from the introducing-the-military's-new-domestic-routes... dept
It's amazing how much stuff government agencies "take seriously" and claim they're handling in accordance to all sorts of secret, but presumably strict, guidelines… once their actions have been exposed.
The Pentagon has deployed drones to spy over U.S. territory for non-military missions over the past decade, but the flights have been rare and lawful, according to a new report.The thing is, the report says there's actually no existing laws that specifically govern military drone flights over US territory.
The report by a Pentagon inspector general, made public under a Freedom of Information Act request, said spy drones on non-military missions have occurred fewer than 20 times between 2006 and 2015 and always in compliance with existing law.
There are various controlling federal statutes that define what the DoD is authorized to provide to domestic civil authorities. They include Title 10, Title 32, Title 42, and Title 50. There are no federal statutes that specifically address the employment of the capability provided by a DoD UAS if requested by domestic civil authorities.So, while the Defense Department's Inspector General found it to be compliant with all "laws, regulations and national policies" in deploying its drones domestically, its agencies are really mostly following their own internal guidelines when they do so.
Therefore, DoD and the Military Services have developed a policy framework for the domestic use of the UAS capability in accordance with the authorities granted for generic defense support. The framework also covers executive level policies that were developed to protect fully the legal rights of all United States persons, including freedoms, civil liberties, and privacy rights guaranteed by Federal law.The report also says drone usage is governed by Executive Order 12333, which is basically like saying the Pentagon is free to cash in its blank domestic surveillance check from the administration whenever it sees fit.
On the plus side, the CIA's drones are only being deployed about twice a year. This indicates it does take its internal restrictions seriously -- far more seriously than other government entities.
"A U.S. Marine Corp UAS unit told us that once each month their wing hosts a community leadership program where local politicians are invited to view and learn about the capabilities of the various aircraft on base," says the report, which comes from the Department of Defense Inspector General’s office. "During one such event, a local mayor requested UAS support to look for potholes in the area.”That's the problem with giving the local boys an eyeful of military technology. Their eyes go all pinwheely and they start envisioning the most mundane uses for billions of dollars of warfighting equipment. This mayor sees the DoD providing logistical support for the city's pothole patrol. Law enforcement agencies see armored vehicles and assault rifles as being the crucial elements missing from their warrant service duties.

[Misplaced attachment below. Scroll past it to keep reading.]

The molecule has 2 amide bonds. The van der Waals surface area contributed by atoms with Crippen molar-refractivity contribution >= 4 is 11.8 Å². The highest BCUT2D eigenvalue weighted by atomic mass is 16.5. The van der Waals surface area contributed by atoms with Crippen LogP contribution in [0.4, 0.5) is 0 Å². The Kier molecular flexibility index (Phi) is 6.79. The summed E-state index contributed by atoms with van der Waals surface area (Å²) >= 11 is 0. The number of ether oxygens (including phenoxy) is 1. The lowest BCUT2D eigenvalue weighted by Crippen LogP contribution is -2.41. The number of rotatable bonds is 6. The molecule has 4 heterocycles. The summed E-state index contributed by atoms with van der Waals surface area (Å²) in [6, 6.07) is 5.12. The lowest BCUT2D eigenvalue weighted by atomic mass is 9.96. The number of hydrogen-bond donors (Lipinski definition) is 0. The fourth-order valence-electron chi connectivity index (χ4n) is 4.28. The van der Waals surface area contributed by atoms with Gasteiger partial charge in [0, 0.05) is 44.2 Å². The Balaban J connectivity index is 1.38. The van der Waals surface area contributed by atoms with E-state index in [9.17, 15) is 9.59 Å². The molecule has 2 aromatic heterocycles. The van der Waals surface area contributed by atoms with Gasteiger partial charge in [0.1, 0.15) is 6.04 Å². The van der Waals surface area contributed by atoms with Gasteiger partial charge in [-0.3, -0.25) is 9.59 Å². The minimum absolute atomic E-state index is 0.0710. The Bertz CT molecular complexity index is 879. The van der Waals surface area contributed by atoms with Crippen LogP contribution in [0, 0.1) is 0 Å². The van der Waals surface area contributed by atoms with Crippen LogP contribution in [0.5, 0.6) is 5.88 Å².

Fortunately, the Marine Corp. -- which owned this particular drone -- found the request did not make "operational sense." One assumes the report was written with eyes perpetually rolling, something that had been restrained with great difficulty ever since the mayor popped the question.
On the other hand, DoD elements do have a legitimate issue with the restrictions -- internal and otherwise -- imposed on domestic drone usage. How are operators supposed to train if they're not allowed to do so on American soil?
Multiple units told us that as forces using UAS capabilities continue to draw down overseas, opportunities for UAS realistic training and use have decreased. UAS unit commanders explained that providing UAS support to civil authorities could yield more realistic training opportunities and increase operational readiness. However, multiple commanders also stated that as a result of the restrictive approval processes for domestic UAS use, policy confusion, and Internal Service hesitations, potential training opportunities are missed.Live combat zones in foreign nations are probably not the best place for on-the-job training. Every other aspect of military training is largely performed on US military bases. Not so with the DoD's drones, according to the OIG's report. Unfortunately, the office has no idea what to do about it other than recommend the DoD "address the concerns" in the future.
Each component is operating under its own internal guidelines according to the report, which means the DoD has yet to craft a universal policy for domestic drone deployment. This is also listed under the suggested fixes by the OIG. But overall, the Inspector General feels confident the DoD and its components are doing their best to limit use of drones to those clearly aligned with existing laws and policies -- basically following the same rules governing the use of manned military aircraft for domestic surveillance.